Armenian Military “Regrets” Azerbaijani Civilian Casualties

Share:

Map of Azerbaijani artillery positions near Alxanli, where civilian deaths occurred; the Line of Contact is just to the west (left) of village. Courtesy of Razm.info

 

07/05/2017

On July 5, the Azerbaijani Defense Ministry reported that a 52-year-old woman and her 2-year-old granddaughter died when their house was hit with Armenian mortar fire late on July 4. Another woman was injured in the incident in the village of Alxanli, located about a kilometer from the Line of Contact in the southeast of Karabakh.

 

The Armenian military expressed “pain and regret” over the deaths, but added that the Armenian forces were responding to Azerbaijani rocket fire launched from near the residential area in Alxanli. The Armenian military also published video of Azerbaijani rocket fire from inside Alxanli and an audio intercept that appeared to confirm that the Armenian mortar fire targeted Azerbaijani military in the area.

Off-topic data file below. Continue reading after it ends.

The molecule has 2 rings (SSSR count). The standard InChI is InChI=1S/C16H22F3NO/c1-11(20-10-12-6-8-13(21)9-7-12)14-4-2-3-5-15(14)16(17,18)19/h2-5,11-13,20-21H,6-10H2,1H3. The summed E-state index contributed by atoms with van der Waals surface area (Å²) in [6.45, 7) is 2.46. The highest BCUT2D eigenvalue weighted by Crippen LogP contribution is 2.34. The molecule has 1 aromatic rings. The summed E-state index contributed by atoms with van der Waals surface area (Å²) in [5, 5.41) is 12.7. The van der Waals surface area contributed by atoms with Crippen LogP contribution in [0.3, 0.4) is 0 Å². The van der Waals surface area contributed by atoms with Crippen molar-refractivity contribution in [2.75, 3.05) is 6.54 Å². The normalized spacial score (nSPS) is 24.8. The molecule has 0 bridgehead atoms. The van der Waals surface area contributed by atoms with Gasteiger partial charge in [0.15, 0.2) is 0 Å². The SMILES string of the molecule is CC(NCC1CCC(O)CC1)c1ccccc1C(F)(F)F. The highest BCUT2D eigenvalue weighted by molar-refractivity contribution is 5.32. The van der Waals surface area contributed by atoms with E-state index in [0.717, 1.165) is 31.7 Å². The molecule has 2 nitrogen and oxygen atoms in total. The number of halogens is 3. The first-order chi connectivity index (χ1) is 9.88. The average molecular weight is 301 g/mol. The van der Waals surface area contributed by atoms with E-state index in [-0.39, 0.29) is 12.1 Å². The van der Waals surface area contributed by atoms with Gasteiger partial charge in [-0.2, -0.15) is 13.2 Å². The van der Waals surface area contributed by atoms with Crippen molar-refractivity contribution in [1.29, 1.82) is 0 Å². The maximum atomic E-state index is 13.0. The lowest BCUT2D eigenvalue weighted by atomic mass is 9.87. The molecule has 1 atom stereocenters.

Since February, Armenian and Azerbaijani forces have resumed intermittent exchanges of mortar fire aimed at each others’ military positions, but the July 4 incident is the first since April 2016 war to involve civilian deaths.

 

Early on April 2, 2016, three elderly Armenian civilians were executed and their bodies mutilated when their house on the outskirts of Talish was raided by Azerbaijani special forces. Separately, an Armenian schoolboy was killed and two others wounded when they were hit by missile fire on their way to school in Martuni district. Additionally, some half a dozen Azerbaijani civilians were killed by subsequent Armenian artillery fire at Azerbaijani military positions in Terter and Agdam districts.

 

In an earlier escalation in September 2015 – that one not in Karabakh but on Armenia’s northeastern border in Tavush – three Armenian women, two of them elderly, were killed when their villages were hit by Azerbaijani mortar fire.

Videos

Follow The USC INSTITUTE OF ARMENIAN STUDIES

All Institute programming is recorded and live streamed.
Follow the Institute on YouTube to watch scholars and thought leaders explore topics that matter.